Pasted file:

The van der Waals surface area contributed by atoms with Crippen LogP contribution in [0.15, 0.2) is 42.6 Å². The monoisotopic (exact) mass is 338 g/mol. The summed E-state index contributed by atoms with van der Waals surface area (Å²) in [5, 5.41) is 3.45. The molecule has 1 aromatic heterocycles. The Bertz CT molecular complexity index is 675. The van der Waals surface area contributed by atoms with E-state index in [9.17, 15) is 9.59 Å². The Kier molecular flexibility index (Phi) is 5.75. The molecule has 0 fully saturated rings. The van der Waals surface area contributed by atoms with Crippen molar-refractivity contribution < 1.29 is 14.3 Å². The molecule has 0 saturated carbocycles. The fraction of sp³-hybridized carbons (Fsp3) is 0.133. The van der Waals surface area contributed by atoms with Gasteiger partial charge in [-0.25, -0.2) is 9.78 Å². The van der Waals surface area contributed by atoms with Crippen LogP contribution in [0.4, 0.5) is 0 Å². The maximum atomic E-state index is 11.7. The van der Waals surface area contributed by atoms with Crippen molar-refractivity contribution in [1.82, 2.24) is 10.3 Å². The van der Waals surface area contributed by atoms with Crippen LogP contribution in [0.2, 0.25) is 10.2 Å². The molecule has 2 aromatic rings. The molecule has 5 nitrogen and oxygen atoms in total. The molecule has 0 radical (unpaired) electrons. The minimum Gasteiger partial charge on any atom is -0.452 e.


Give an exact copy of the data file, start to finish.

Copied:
The van der Waals surface area contributed by atoms with Crippen LogP contribution in [0.15, 0.2) is 42.6 Å². The monoisotopic (exact) mass is 338 g/mol. The summed E-state index contributed by atoms with van der Waals surface area (Å²) in [5, 5.41) is 3.45. The molecule has 1 aromatic heterocycles. The Bertz CT molecular complexity index is 675. The van der Waals surface area contributed by atoms with E-state index in [9.17, 15) is 9.59 Å². The Kier molecular flexibility index (Phi) is 5.75. The molecule has 0 fully saturated rings. The van der Waals surface area contributed by atoms with Crippen molar-refractivity contribution < 1.29 is 14.3 Å². The molecule has 0 saturated carbocycles. The fraction of sp³-hybridized carbons (Fsp3) is 0.133. The van der Waals surface area contributed by atoms with Gasteiger partial charge in [-0.25, -0.2) is 9.78 Å². The van der Waals surface area contributed by atoms with Crippen LogP contribution in [0.4, 0.5) is 0 Å². The maximum atomic E-state index is 11.7. The van der Waals surface area contributed by atoms with Crippen molar-refractivity contribution in [1.82, 2.24) is 10.3 Å². The van der Waals surface area contributed by atoms with Crippen LogP contribution in [0.2, 0.25) is 10.2 Å². The molecule has 2 aromatic rings. The molecule has 5 nitrogen and oxygen atoms in total. The molecule has 0 radical (unpaired) electrons. The minimum Gasteiger partial charge on any atom is -0.452 e.